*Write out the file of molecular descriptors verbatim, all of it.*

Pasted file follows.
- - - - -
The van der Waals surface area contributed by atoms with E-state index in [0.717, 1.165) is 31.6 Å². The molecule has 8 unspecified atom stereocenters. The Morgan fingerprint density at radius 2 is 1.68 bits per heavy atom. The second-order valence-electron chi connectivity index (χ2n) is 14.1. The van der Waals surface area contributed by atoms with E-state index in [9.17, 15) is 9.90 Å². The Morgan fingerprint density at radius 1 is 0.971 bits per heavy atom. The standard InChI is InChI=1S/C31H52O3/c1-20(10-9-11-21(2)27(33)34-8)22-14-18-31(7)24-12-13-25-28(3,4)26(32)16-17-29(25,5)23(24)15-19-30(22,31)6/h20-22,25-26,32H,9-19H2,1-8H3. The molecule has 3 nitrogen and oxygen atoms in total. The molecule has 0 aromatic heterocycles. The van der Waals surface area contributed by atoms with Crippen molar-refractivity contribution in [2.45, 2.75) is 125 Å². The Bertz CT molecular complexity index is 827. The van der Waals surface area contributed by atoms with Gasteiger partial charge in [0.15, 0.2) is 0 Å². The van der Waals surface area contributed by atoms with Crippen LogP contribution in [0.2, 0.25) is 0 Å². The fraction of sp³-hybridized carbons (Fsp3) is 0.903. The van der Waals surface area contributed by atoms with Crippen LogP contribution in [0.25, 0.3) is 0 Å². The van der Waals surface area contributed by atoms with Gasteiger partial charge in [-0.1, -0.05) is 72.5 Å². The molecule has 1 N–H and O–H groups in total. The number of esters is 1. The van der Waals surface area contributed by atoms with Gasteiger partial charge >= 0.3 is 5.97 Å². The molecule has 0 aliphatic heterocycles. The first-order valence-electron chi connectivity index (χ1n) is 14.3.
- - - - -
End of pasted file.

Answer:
The van der Waals surface area contributed by atoms with E-state index in [0.717, 1.165) is 31.6 Å². The molecule has 8 unspecified atom stereocenters. The Morgan fingerprint density at radius 2 is 1.68 bits per heavy atom. The second-order valence-electron chi connectivity index (χ2n) is 14.1. The van der Waals surface area contributed by atoms with E-state index in [9.17, 15) is 9.90 Å². The Morgan fingerprint density at radius 1 is 0.971 bits per heavy atom. The standard InChI is InChI=1S/C31H52O3/c1-20(10-9-11-21(2)27(33)34-8)22-14-18-31(7)24-12-13-25-28(3,4)26(32)16-17-29(25,5)23(24)15-19-30(22,31)6/h20-22,25-26,32H,9-19H2,1-8H3. The molecule has 3 nitrogen and oxygen atoms in total. The molecule has 0 aromatic heterocycles. The van der Waals surface area contributed by atoms with Crippen molar-refractivity contribution in [2.45, 2.75) is 125 Å². The Bertz CT molecular complexity index is 827. The van der Waals surface area contributed by atoms with Gasteiger partial charge in [0.15, 0.2) is 0 Å². The van der Waals surface area contributed by atoms with Crippen LogP contribution in [0.2, 0.25) is 0 Å². The fraction of sp³-hybridized carbons (Fsp3) is 0.903. The van der Waals surface area contributed by atoms with Crippen LogP contribution in [0.25, 0.3) is 0 Å². The van der Waals surface area contributed by atoms with Gasteiger partial charge in [-0.1, -0.05) is 72.5 Å². The molecule has 1 N–H and O–H groups in total. The number of esters is 1. The van der Waals surface area contributed by atoms with Gasteiger partial charge >= 0.3 is 5.97 Å². The molecule has 0 aliphatic heterocycles. The first-order valence-electron chi connectivity index (χ1n) is 14.3.